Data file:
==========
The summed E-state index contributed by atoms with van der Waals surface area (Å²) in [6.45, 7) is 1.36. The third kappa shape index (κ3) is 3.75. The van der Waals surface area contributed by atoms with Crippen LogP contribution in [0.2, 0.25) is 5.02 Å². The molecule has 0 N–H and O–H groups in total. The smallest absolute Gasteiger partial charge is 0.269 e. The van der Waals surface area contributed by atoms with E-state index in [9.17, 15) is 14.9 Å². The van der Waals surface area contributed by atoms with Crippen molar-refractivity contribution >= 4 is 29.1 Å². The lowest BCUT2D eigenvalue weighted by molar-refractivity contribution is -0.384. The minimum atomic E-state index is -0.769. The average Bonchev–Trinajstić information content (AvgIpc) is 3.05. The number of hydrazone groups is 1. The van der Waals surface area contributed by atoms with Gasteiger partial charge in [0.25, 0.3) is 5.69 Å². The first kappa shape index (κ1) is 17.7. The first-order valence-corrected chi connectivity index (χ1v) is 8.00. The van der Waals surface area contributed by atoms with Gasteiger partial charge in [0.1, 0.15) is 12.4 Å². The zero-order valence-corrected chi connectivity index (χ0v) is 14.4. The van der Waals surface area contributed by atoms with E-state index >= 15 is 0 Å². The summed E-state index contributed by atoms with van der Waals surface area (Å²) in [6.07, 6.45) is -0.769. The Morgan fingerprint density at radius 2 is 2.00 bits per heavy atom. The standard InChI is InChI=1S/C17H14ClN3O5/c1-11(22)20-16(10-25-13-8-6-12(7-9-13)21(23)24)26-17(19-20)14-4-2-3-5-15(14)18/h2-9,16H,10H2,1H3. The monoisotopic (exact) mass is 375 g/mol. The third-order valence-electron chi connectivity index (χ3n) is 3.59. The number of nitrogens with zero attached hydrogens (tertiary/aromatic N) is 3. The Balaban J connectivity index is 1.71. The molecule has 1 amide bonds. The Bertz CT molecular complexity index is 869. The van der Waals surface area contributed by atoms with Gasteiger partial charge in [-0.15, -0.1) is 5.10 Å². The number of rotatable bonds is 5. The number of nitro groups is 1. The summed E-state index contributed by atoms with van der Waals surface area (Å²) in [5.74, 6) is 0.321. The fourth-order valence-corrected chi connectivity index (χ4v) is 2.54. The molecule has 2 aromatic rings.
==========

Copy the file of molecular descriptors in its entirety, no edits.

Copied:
The summed E-state index contributed by atoms with van der Waals surface area (Å²) in [6.45, 7) is 1.36. The third kappa shape index (κ3) is 3.75. The van der Waals surface area contributed by atoms with Crippen LogP contribution in [0.2, 0.25) is 5.02 Å². The molecule has 0 N–H and O–H groups in total. The smallest absolute Gasteiger partial charge is 0.269 e. The van der Waals surface area contributed by atoms with E-state index in [9.17, 15) is 14.9 Å². The van der Waals surface area contributed by atoms with Crippen molar-refractivity contribution >= 4 is 29.1 Å². The lowest BCUT2D eigenvalue weighted by molar-refractivity contribution is -0.384. The minimum atomic E-state index is -0.769. The average Bonchev–Trinajstić information content (AvgIpc) is 3.05. The number of hydrazone groups is 1. The van der Waals surface area contributed by atoms with Gasteiger partial charge in [0.25, 0.3) is 5.69 Å². The first kappa shape index (κ1) is 17.7. The first-order valence-corrected chi connectivity index (χ1v) is 8.00. The van der Waals surface area contributed by atoms with Gasteiger partial charge in [0.1, 0.15) is 12.4 Å². The zero-order valence-corrected chi connectivity index (χ0v) is 14.4. The van der Waals surface area contributed by atoms with E-state index >= 15 is 0 Å². The summed E-state index contributed by atoms with van der Waals surface area (Å²) in [6.07, 6.45) is -0.769. The Morgan fingerprint density at radius 2 is 2.00 bits per heavy atom. The standard InChI is InChI=1S/C17H14ClN3O5/c1-11(22)20-16(10-25-13-8-6-12(7-9-13)21(23)24)26-17(19-20)14-4-2-3-5-15(14)18/h2-9,16H,10H2,1H3. The monoisotopic (exact) mass is 375 g/mol. The third-order valence-electron chi connectivity index (χ3n) is 3.59. The number of nitrogens with zero attached hydrogens (tertiary/aromatic N) is 3. The Balaban J connectivity index is 1.71. The molecule has 1 amide bonds. The Bertz CT molecular complexity index is 869. The van der Waals surface area contributed by atoms with Gasteiger partial charge in [-0.15, -0.1) is 5.10 Å². The number of rotatable bonds is 5. The number of nitro groups is 1. The summed E-state index contributed by atoms with van der Waals surface area (Å²) in [5.74, 6) is 0.321. The fourth-order valence-corrected chi connectivity index (χ4v) is 2.54. The molecule has 2 aromatic rings.